Lessons learned from Maddie D. Vann
Published 12:00 am Monday, March 14, 2005
Maddie Vann’s dedication involves more than teaching.
Many of us who completed our elementary and high school education in Suffolk remember Maddie Deloise Vann as one of those special teachers who stood out among others.
But few know her as a person who is devoted to her church and family.
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Vann is my aunt, the youngest and only survivor of five siblings born to the late Armstead and Vinnie Beverly Vann. In 1939, she graduated from the former Booker T. Washington High School as valedictorian of her class. She then attended Virginia State (College) University in Petersburg, majored in English and in 1943 graduated cum laude.
Also in 1943, she began her career as an English teacher in Waverly. Two years later, she began teaching English and literature in the Suffolk Public School System.
She retired in 1980 from Suffolk High School after 36 years of service. Over the years, she attended other institutions to enhance her career, including the National Council of English Teachers’ summer conferences at the University of Iowa and Purdue University.
Vann has been a member of East End Baptist Church for over 60 years and served in many organizations. On Sunday, Feb. 27, the church celebrated Emeritus Appreciation Day and she was recognized and named Deaconess Emeritus along with Mildred Freeman after 22 years of service. Freeman served 20 years.
As a deaconess, Vann served bread and wine to the congregation on the second Sunday of every month and accommodated female candidates for baptism to the pool when they were to be baptized.
On Sunday, March 20, Vann will be recognized with four other honorees by the Epsilon Zeta Theta Chapter of the Zeta Phi Beta Sorority Inc. at Temple Beth El on Bridge Road. The event is part of the sorority’s
annual Finer Womanhood Celebration Program.
This organization has also made a big impact on my life because it was the first one to honor me in March 1994. For me, many other honors and recognitions followed and I always visualized her name beside mine on the plaques and certificates because she has been a constant help in proofreading my columns since I began writing in 1985.
At the Emeritus Appreciation Day Service, my niece Charlene Banks presented Vann with roses and Dr. Dorothy Jones presented her with an appreciation plaque. Banks told the congregation how Vann took her to Canada and other states when she was only 8.
However, Vann did the same for other family members. In the 1960s, she took my sister Shirley and me to the World’s Fair in Philadelphia and took my son, Mark, to the World’s Fair in Knoxville, Tenn., and to visit other states when he was only 10.
Vann has only owned two cars in her entire life – a blue and silver 1959 Ford Fairlane 500 and a turquoise 1966 Ford Galaxie 500. Banks told the congregation how Vann often came to pick her up in the turquoise taxi to transport her to Sunday school and church. Well, that same car was driven by Vann on July 12, 1971, to Obici Hospital on the day I went into labor to give birth to my son.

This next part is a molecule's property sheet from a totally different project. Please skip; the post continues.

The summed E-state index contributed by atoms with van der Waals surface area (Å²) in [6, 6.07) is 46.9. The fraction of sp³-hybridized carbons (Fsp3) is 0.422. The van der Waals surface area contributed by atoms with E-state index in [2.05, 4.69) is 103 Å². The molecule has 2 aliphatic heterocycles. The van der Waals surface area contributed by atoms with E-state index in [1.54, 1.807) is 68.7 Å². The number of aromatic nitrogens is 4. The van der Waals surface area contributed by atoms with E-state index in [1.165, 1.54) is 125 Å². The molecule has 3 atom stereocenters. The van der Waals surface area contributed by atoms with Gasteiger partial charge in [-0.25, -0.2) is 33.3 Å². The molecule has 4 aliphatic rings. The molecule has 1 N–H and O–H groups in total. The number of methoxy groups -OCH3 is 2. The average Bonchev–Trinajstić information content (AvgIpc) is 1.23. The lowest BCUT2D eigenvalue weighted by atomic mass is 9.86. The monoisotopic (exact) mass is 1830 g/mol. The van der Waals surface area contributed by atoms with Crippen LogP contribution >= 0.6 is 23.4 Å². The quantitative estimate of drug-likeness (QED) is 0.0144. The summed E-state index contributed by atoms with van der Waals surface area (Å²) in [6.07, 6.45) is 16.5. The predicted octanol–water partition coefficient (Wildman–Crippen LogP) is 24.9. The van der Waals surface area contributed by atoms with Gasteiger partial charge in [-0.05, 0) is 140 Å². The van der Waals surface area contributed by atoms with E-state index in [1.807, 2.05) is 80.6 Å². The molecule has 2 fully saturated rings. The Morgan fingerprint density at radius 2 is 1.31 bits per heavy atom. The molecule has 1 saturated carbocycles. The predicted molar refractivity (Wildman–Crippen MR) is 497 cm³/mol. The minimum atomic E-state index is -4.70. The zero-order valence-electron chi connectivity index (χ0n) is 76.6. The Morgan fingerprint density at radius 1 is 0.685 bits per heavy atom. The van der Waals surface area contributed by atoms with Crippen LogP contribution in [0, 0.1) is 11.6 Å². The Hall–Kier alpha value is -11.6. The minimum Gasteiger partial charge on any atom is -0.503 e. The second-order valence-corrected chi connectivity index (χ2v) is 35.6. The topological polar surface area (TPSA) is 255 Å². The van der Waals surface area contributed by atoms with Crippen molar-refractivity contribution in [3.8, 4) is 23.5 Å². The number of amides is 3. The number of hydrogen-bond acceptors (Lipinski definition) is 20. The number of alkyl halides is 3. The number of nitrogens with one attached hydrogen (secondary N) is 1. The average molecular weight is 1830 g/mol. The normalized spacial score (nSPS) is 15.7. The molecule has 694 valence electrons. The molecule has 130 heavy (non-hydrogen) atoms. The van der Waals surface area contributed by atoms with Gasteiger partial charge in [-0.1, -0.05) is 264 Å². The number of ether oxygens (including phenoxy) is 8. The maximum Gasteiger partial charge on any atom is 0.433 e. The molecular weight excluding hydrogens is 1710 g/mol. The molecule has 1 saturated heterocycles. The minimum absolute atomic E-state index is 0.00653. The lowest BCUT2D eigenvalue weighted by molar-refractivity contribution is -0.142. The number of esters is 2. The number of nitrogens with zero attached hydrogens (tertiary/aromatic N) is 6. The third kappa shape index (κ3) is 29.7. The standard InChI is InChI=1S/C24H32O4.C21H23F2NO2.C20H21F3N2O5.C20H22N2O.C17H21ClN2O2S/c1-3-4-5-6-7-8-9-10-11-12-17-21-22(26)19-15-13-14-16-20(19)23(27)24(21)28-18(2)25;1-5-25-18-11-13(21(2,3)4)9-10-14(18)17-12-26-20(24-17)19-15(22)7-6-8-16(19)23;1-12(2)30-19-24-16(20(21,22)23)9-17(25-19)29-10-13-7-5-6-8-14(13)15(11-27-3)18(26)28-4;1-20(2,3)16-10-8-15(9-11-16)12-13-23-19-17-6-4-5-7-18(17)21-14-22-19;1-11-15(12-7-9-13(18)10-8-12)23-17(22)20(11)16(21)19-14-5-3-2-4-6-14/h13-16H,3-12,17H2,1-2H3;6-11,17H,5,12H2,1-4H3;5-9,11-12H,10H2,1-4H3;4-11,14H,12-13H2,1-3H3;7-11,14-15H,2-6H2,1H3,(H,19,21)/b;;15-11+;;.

Vann had always lived next door to my mother, who babysat Mark when I worked. When he started to school, Vann tutored him in reading and other subjects. This resulted in his being an honor graduate in the class of 1989 at the former John F. Kennedy High School
and getting a scholarship to the College of
William and Mary. In 1993, after he earned a psychology degree, Vann gave him his first car as a graduation gift. He later took graphic art courses at Norfolk State and is now doing work for a NASA contractor in Newport News, Crewe Stone Technology.
Now she is working on the third generation of nieces and nephews. Cory Banks, Charlene’s son, frequently went to Vann’s home for tutoring after school. He graduated as an honor student from Lakeland High School last summer and made the dean’s list during his first semester at Virginia State.
He will be taking his second semester exams next week.
Vann is a member of our Booker T. Washington Alumni Association and serves on its Scholarship Committee. Even though my siblings and I are all senior citizens now, she sometimes talks to us like we are still students in her English class so that we won’t forget from whence we came.
This small frame of a woman has touched so many lives and displayed her love in so many ways.
Luckily, she still has plenty to look forward to. After all, Cory is still in college; his sister, Charnelle, is a freshman at King’s Fork High School; and I am still writing a weekly column.
Evelyn Wall is a regular columnist for the Suffolk News-Herald. She can
be reached at 934-9615.